1.01-4: Kelvinator 1934 Cabinet Refrigerator
|HHCC Accession No. 2003.003||HHCC Classification Code: 1.01-4|
Household, Four Cubic Cabinet Refrigerator, Kelvinator 1934
1.01 Unitary Refrig and A/C Equipment and Systems - Household Cabinet Refrigerators
Kelvinator of Canada, London Ontario
N, See Note #1
See Note #1
Rare, Exhibit quality
From York County (York Region) Ontario, once a rich agricultural hinterlands, attracting early settlement in the last years of the 18th century. Located on the north slopes of the Oak Ridges Moraine, within 20 miles of Toronto, the County would also attract early ex-urban development, to be come a wealthy market place for the emerging household and consumer technologies of the early and mid 20th century.
This artifact was discovered in the 1950’s in the used stock of T. H. Oliver, Refrigeration and Electric Sales and Service, Aurora, Ontario, an early worker in the field of agricultural, industrial and consumer technology.
Type and Design:
Operating system, compression refrigeration type, theoretical Carnot cycle. Design: unitary design and construction with insulated refrigerated cabinet, evaporator and expansion valve, and self-contained refrigerant condensing unit, electric motor driven.
Refrigerating Unit (Condensing Unit): Type: Self-contained condensing unit with belt driven compressor, single-phase electric motor, and air-cooled condenser. Design: Non-hermetic design, steel base with coil spring mounting,
Evaporator: Original Kelvinator porcelain on steel, high side float evaporator Part No. 13561 upgraded with Kelvinator stainless steel ‘modernizing’ evaporator Part No. 122628 (See THOC Ref.. 1.6, P23).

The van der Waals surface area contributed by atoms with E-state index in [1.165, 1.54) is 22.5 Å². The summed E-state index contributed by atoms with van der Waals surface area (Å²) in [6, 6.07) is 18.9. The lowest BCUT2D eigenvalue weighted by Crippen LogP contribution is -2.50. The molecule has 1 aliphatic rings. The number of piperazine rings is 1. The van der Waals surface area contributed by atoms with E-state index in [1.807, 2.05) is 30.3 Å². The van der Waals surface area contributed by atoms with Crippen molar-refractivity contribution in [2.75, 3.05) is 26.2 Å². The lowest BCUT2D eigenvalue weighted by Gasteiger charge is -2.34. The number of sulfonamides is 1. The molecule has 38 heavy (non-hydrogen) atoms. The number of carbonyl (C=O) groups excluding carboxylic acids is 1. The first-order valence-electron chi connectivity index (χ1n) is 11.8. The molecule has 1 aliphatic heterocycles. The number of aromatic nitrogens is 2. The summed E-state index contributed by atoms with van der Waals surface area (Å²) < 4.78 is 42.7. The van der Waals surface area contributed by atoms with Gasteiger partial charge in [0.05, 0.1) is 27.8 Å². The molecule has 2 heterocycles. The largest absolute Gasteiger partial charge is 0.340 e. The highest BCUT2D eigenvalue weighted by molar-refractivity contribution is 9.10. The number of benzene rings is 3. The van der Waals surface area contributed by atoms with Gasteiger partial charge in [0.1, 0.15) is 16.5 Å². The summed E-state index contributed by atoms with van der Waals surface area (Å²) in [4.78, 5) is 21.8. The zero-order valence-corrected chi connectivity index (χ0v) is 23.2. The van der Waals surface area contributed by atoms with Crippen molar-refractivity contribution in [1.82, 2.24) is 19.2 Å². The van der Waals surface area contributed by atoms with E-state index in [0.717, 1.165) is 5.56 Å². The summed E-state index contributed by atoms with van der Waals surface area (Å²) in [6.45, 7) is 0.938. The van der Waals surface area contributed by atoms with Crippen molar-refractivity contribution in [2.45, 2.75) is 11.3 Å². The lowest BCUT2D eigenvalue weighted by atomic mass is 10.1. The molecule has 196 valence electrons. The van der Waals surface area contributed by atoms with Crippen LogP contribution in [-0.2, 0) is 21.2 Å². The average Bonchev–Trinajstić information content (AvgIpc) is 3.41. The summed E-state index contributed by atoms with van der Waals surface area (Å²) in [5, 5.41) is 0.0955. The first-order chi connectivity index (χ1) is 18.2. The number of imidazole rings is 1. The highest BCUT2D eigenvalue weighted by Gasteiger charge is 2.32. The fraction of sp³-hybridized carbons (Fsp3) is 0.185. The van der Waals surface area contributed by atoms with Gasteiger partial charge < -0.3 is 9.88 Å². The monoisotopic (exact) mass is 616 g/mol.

Control and Regulation:
Targeted Market Segment:
Unitary Refrigeration Equipment: The idea of a unitary piece of refrigeration or air conditioning equipment was a significant one in its own right, one that had to wait its time. The scientists, engineers and inventors in the early years of the 20th century were intrigued and obsessed with the power of the technology and of its possible market potential. What they saw was the newly discovered principles of physics and heat engines - following, for example, the early works of Carnot, Faraday, Kelvin, and the later work of Perkins, Larsen and Carrier, to name a few.
They understood the promise of the technology for the public good, not to say its consumer sales potential. Early engineering work advanced on a multiple fronts with development of compressors, heat exchangers, valves and piping variously strung together in configurations that would be found to work, but only after much experimentation.
The arrival of unitary equipment, all those parts organised into a single whole, a single unit of construction, a ‘black box’, that could be offered to the consumer market was a significant technological and cultural event. Technologically the refrigerator would need to be seen to be safe, reliable, maintainable and useful. As well, in order to attract the development capital needed, it must be seen as potentially saleable and affordable, contributing to life’s needs and desires. Its socio- cultural and economic significance was marked, for it would change much. As Canadians we would quickly come enjoy potentially healthier lives, expect new levels of comfort and convenience, with a broader, safer, more diverse and enjoyable diet.
Canadians would quickly come to think of their day differently, for the day would be defined and punctuated in different ways than ever before, as a result of the introduction of modern, electric, household appliances, of which refrigerators, freezers and room air conditioners would be a central part, by the mid 20th century